Finding out what your rights are at work can be a complicated process in today’s precarious workplace. The BC Employment Standards Act (the Act) sets out protections for employees, but employers sometimes use exemptions, built into the law, to deprive workers of the wages they are entitled to.
Your legal rights as a worker often depend on the nature of the work you do and how your job is defined. Managers have fewer protections under the Act than employees, and independent contractors have no protections under the Act at all. But a job title like "manager" and even a signed contract that states that you are an “independent contractor” are not always enough to exempt you from your legal rights as a worker. To be sure you are paid every nickel and dime you earn, it is important to know how the law works.
The BC Employment Standards Act applies to employees regardless of whether they are employed on a part-time, full-time, temporary or permanent basis. An “employee” is a person receiving or entitled to receive wages for work, and includes people being trained by an employer for the employer’s business, as well as people who are on leave from their work, and those who are not currently working at their job but who can be recalled to their job.
Employee or Manager?
Managers do receive some protections under the Act but are exempt from rules governing hours of work, overtime and statutory holidays that apply to regular employees.
The Employment Standards Regulation defines a manager as a person whose principle employment responsibilities are supervising or directing human or other resources, or a person employed in an executive capacity.
In most cases, determining who is a manager involves an investigation into the type of workplace duties an individual performs and the nature of the relationship between this individual and the employer. In some cases your job title may be “manager” even though the law would find that you’re actually an employee.
Let’s take the example of someone I’ll call Martha. Martha is a shift manager at a fast food restaurant where she gives direction to members of the team while also preparing food and taking orders from customers. She does not have the ability to discipline, hire, or fire staff, and she is not authorised to make any decisions about day-to-day operations like setting menu prices or hours of operation. She has a supervisor above her who she reports to, and the supervisor has to report to the restaurant owner. The limits of Martha’s actual work role means she is much more likely to be considered an employee under the Act than a manager.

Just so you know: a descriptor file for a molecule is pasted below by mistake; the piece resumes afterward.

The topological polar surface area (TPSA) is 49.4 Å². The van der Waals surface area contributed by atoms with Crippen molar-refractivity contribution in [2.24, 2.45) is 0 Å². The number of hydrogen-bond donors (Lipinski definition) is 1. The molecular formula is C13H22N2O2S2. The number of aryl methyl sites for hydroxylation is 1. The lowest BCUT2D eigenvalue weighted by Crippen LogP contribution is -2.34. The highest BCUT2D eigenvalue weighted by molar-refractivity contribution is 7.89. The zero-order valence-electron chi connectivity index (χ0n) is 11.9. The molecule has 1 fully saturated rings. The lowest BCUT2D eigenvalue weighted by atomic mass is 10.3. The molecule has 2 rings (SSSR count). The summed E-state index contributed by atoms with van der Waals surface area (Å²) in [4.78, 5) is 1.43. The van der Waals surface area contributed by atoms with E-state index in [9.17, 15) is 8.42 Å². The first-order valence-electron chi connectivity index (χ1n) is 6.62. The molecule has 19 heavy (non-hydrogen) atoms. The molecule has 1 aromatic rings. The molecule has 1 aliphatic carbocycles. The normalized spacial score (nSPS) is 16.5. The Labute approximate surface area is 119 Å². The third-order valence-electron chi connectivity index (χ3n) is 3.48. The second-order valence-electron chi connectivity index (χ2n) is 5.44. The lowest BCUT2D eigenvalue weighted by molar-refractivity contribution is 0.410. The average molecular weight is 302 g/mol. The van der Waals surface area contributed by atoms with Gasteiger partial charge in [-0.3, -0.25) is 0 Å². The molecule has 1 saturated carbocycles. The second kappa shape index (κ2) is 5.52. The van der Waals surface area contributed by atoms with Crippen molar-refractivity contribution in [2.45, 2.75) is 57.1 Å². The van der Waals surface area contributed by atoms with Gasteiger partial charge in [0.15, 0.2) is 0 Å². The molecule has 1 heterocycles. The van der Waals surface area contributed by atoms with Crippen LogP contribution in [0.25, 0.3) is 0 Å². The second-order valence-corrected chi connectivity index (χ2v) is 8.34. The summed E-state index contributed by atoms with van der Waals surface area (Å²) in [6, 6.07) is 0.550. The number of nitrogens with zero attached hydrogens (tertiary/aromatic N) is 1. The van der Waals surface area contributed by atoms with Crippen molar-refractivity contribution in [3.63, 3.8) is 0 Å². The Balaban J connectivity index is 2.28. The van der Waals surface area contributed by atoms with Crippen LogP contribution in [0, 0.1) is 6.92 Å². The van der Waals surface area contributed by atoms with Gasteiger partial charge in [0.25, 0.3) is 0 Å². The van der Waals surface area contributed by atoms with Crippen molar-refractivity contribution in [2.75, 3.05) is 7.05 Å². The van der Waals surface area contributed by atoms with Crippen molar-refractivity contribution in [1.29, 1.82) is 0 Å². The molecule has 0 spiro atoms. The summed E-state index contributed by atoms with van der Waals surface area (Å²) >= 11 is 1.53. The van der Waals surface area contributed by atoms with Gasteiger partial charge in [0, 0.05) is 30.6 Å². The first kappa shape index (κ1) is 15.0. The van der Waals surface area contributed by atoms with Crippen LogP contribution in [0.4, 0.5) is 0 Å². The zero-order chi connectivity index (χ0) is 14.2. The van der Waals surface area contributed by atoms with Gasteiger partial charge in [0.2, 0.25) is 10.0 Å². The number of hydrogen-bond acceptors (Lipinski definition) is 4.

However, because Martha’s employer considered her to be a manager, Martha was not being paid overtime wages. Martha filed a complaint with the Employment Standards Branch (the “Branch”), and the Branch determined that Martha was indeed an employee and not a manager, regardless of her job title, and was therefore entitled to receive overtime pay the same as any other worker. The restaurant was required to pay Martha all outstanding wages she was entitled to.
Employee or Independent Contractor?
Independent contractors are fully exempt from the protections in the Employment Standards Act. However, “independent contractor” is defined narrowly, and the onus is on the employer to demonstrate that a worker is in fact an independent contractor and not an employee entitled to the protection in the Act.
In order to prove that a worker is exempt from the protections in the Act, an employer needs to show that the worker is truly independent. Essentially, the employer needs to demonstrate that the worker is in business for themselves. In order to determine whether a person is an independent contractor or an employee, adjudicators from the Employment Standards Branch look at the degree of independence the worker has over their work, the control by the employer of the worker, and the worker’s opportunity for profit or loss.
For example, “Ronald” is a tile installer. A tiling company provided Ronald with an indefinite contract to lay tile at a rate of $25 per hour, 40 hours per week. The tiling company supplied all of the tools and materials for the work, set a schedule, and administered payments. The tile company refused to pay statutory holiday pay, vacation pay or overtime, claiming that Ronald was not an employee. Ronald filed a complaint with the Branch, which found that, as he was not free to pursue independent contracts, was economically dependent on the work that he performed, and his work was ultimately under the control of the company, he was an employee entitled to be paid all outstanding wages.
The Employment Standards Act is there to protect workers. If your employer alleges that you are an independent contractor or manager and that you are therefore not entitled to basic protections, it is best to call the Employment Standards Branch directly or get in touch with an advocate.